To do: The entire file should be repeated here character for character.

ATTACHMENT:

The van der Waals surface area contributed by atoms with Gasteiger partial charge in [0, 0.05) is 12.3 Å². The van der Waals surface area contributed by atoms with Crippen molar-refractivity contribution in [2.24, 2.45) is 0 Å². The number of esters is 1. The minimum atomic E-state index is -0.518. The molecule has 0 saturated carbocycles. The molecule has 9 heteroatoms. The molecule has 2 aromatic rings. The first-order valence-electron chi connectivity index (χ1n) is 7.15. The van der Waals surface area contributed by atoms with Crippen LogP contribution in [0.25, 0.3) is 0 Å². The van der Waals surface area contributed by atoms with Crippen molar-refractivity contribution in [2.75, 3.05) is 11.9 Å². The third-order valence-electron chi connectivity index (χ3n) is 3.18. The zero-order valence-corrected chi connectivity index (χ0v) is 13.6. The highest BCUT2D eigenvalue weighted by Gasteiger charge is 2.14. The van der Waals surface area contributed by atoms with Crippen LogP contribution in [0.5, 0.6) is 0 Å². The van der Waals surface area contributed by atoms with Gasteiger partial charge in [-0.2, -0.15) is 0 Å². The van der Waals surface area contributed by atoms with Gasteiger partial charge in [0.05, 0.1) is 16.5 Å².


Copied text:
The van der Waals surface area contributed by atoms with Gasteiger partial charge in [0, 0.05) is 12.3 Å². The van der Waals surface area contributed by atoms with Crippen molar-refractivity contribution in [2.24, 2.45) is 0 Å². The number of esters is 1. The minimum atomic E-state index is -0.518. The molecule has 0 saturated carbocycles. The molecule has 9 heteroatoms. The molecule has 2 aromatic rings. The first-order valence-electron chi connectivity index (χ1n) is 7.15. The van der Waals surface area contributed by atoms with Crippen LogP contribution in [0.25, 0.3) is 0 Å². The van der Waals surface area contributed by atoms with Crippen molar-refractivity contribution in [2.75, 3.05) is 11.9 Å². The third-order valence-electron chi connectivity index (χ3n) is 3.18. The zero-order valence-corrected chi connectivity index (χ0v) is 13.6. The highest BCUT2D eigenvalue weighted by Gasteiger charge is 2.14. The van der Waals surface area contributed by atoms with Crippen LogP contribution in [0.5, 0.6) is 0 Å². The van der Waals surface area contributed by atoms with Gasteiger partial charge in [-0.2, -0.15) is 0 Å². The van der Waals surface area contributed by atoms with Gasteiger partial charge in [0.05, 0.1) is 16.5 Å².